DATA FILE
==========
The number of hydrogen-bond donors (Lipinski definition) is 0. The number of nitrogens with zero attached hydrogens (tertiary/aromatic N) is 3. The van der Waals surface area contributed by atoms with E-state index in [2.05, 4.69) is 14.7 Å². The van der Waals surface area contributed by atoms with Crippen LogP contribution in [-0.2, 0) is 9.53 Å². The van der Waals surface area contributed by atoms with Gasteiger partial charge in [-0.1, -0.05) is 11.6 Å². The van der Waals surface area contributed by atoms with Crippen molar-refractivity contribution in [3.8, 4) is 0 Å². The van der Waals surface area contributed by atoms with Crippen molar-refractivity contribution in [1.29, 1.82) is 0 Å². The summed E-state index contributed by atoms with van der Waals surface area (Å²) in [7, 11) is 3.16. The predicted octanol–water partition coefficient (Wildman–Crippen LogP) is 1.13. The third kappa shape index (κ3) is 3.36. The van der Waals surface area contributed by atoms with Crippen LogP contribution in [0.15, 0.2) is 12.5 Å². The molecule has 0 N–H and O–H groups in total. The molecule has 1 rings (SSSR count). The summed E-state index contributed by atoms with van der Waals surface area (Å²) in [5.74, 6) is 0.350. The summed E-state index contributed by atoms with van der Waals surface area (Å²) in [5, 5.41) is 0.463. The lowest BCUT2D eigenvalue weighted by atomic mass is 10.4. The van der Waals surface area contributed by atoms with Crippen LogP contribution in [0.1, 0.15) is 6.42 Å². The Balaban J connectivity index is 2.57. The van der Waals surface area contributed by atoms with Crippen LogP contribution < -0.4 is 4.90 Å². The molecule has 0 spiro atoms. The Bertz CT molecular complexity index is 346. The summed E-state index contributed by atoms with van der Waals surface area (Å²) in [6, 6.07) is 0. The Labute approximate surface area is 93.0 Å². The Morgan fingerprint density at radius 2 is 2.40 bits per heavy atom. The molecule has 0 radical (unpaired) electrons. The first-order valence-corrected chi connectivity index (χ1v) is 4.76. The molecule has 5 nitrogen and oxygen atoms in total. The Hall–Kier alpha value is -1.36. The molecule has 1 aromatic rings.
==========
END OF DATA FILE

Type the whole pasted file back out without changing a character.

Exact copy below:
The number of hydrogen-bond donors (Lipinski definition) is 0. The number of nitrogens with zero attached hydrogens (tertiary/aromatic N) is 3. The van der Waals surface area contributed by atoms with E-state index in [2.05, 4.69) is 14.7 Å². The van der Waals surface area contributed by atoms with Crippen LogP contribution in [-0.2, 0) is 9.53 Å². The van der Waals surface area contributed by atoms with Gasteiger partial charge in [-0.1, -0.05) is 11.6 Å². The van der Waals surface area contributed by atoms with Crippen molar-refractivity contribution in [3.8, 4) is 0 Å². The van der Waals surface area contributed by atoms with Crippen molar-refractivity contribution in [1.29, 1.82) is 0 Å². The summed E-state index contributed by atoms with van der Waals surface area (Å²) in [7, 11) is 3.16. The predicted octanol–water partition coefficient (Wildman–Crippen LogP) is 1.13. The third kappa shape index (κ3) is 3.36. The van der Waals surface area contributed by atoms with Crippen LogP contribution in [0.15, 0.2) is 12.5 Å². The molecule has 0 N–H and O–H groups in total. The molecule has 1 rings (SSSR count). The summed E-state index contributed by atoms with van der Waals surface area (Å²) in [5.74, 6) is 0.350. The summed E-state index contributed by atoms with van der Waals surface area (Å²) in [5, 5.41) is 0.463. The lowest BCUT2D eigenvalue weighted by atomic mass is 10.4. The van der Waals surface area contributed by atoms with Crippen LogP contribution in [0.1, 0.15) is 6.42 Å². The Balaban J connectivity index is 2.57. The van der Waals surface area contributed by atoms with Crippen LogP contribution < -0.4 is 4.90 Å². The molecule has 0 spiro atoms. The Bertz CT molecular complexity index is 346. The summed E-state index contributed by atoms with van der Waals surface area (Å²) in [6, 6.07) is 0. The Labute approximate surface area is 93.0 Å². The Morgan fingerprint density at radius 2 is 2.40 bits per heavy atom. The molecule has 0 radical (unpaired) electrons. The first-order valence-corrected chi connectivity index (χ1v) is 4.76. The molecule has 5 nitrogen and oxygen atoms in total. The Hall–Kier alpha value is -1.36. The molecule has 1 aromatic rings.